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2 more cases of West Nile virus found in El Paso

Published On: Aug 29 2013 04:14:30 PM CDT
Updated On: Jan 16 2014 01:04:30 PM CST
Mosquito

CDC

EL PASO, Texas -

Two more cases of West Nile virus have been found in El Paso, according to the City of El Paso Department of Public Health.

 

Both women live in East El Paso, one in the 79936 zip code and the other in the 79925 zip code.

 

Their ages are 52 and 62 respectively.

 

The first West Nile virus case this year was a 16 year old boy who lives in the 79928 zip code.

 

All three are now recovering from the disease.

 

Officials are reminding residents to prevent mosquito breeding by emptying standing water both inside and outside the home due to recent rainfall.

 

"We have a situation where we know the disease is already present in our area, and weather conditions that could make things worse if we don't take personal action" said Robert Resendes, Public Health Director. "It takes a very small amount of stagnant water to create breeding conditions for mosquitoes that carry the disease."

 

Prevention-The best way to avoid exposure to West Nile Virus is to practice the four Ds:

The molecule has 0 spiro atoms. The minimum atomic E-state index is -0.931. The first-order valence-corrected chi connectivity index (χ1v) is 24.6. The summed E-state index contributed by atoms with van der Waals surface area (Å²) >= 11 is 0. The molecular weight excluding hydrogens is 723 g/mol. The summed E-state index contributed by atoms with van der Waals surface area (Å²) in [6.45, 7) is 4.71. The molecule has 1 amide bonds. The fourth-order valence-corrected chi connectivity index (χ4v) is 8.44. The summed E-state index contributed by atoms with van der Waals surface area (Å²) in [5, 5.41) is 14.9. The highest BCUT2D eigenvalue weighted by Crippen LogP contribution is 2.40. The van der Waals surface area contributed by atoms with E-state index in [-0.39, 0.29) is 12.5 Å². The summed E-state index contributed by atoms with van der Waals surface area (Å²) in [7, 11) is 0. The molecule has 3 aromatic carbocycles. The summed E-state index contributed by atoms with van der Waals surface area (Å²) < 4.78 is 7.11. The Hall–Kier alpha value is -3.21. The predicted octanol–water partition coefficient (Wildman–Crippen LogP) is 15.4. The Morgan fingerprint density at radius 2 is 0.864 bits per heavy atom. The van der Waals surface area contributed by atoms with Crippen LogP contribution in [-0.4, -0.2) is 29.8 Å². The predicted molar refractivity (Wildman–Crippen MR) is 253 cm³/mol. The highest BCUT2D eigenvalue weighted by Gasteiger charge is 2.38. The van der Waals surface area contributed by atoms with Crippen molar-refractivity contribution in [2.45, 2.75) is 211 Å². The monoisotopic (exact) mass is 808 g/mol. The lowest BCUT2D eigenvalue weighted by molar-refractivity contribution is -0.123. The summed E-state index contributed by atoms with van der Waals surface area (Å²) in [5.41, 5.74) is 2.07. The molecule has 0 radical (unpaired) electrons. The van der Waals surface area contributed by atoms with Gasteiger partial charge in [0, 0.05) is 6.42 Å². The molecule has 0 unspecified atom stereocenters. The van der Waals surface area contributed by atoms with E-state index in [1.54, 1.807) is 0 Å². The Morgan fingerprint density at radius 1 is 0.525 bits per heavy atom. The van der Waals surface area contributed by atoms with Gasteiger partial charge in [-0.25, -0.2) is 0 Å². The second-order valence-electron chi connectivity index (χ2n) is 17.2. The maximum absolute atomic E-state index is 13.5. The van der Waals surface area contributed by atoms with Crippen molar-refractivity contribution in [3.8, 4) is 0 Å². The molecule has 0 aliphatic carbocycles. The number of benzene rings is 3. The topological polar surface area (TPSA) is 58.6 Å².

•      use Insect repellents that contain DEET

•      Drain any standing water

•      Dress in long, loose and light-colored clothing and

•      take extra care to use repellent and protective clothing from Dusk to Dawn.

 

A total of 32 confirmed cases were reported in El Paso last year, and six of those patients died as a result of either the disease itself or due to underlying conditions.

 

To report large areas of standing water or areas suspected of mosquito breeding, call Environmental Services at (915) 3-1-1.

 

Symptoms

•      About one in 150 people infected with WNV will develop severe illness which can include high fever, headache, neck stiffness, stupor, disorientation, coma, tremors, convulsions, muscle weakness, vision loss, numbness and paralysis. These symptoms may last several weeks, and neurological effects may be permanent.

 

•      Up to 20 percent of the people who become infected have symptoms such as fever, headache, and body aches, nausea, vomiting, and sometimes swollen lymph glands or a skin rash on the chest, stomach and back. Symptoms can last for as short as a few days, though even healthy people have become sick for several weeks.

 

•      No Symptoms in Most People. Approximately 80 percent of people (about 4 out of 5) who are infected with WNV will not show any symptoms at all.

 

For more information on West Nile virus, please visit the Health Department website at www.EPHealth.com and click on the West Nile Virus link.

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